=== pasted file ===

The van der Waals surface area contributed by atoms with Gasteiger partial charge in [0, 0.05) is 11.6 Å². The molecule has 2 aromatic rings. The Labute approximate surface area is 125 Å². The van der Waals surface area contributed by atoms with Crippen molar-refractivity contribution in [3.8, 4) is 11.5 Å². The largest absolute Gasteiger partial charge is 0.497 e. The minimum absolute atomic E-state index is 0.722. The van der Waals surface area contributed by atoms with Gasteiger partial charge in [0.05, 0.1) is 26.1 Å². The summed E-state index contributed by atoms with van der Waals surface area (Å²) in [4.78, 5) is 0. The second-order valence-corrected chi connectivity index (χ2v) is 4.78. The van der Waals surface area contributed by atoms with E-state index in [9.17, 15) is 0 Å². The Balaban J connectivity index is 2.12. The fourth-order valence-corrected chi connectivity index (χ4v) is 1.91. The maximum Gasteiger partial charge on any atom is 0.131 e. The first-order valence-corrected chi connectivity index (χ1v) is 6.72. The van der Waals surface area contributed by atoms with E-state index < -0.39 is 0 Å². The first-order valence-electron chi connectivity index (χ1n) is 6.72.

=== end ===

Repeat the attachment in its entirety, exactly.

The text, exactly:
The van der Waals surface area contributed by atoms with Gasteiger partial charge in [0, 0.05) is 11.6 Å². The molecule has 2 aromatic rings. The Labute approximate surface area is 125 Å². The van der Waals surface area contributed by atoms with Crippen molar-refractivity contribution in [3.8, 4) is 11.5 Å². The largest absolute Gasteiger partial charge is 0.497 e. The minimum absolute atomic E-state index is 0.722. The van der Waals surface area contributed by atoms with Gasteiger partial charge in [0.05, 0.1) is 26.1 Å². The summed E-state index contributed by atoms with van der Waals surface area (Å²) in [4.78, 5) is 0. The second-order valence-corrected chi connectivity index (χ2v) is 4.78. The van der Waals surface area contributed by atoms with E-state index in [9.17, 15) is 0 Å². The Balaban J connectivity index is 2.12. The fourth-order valence-corrected chi connectivity index (χ4v) is 1.91. The maximum Gasteiger partial charge on any atom is 0.131 e. The first-order valence-corrected chi connectivity index (χ1v) is 6.72. The van der Waals surface area contributed by atoms with E-state index < -0.39 is 0 Å². The first-order valence-electron chi connectivity index (χ1n) is 6.72.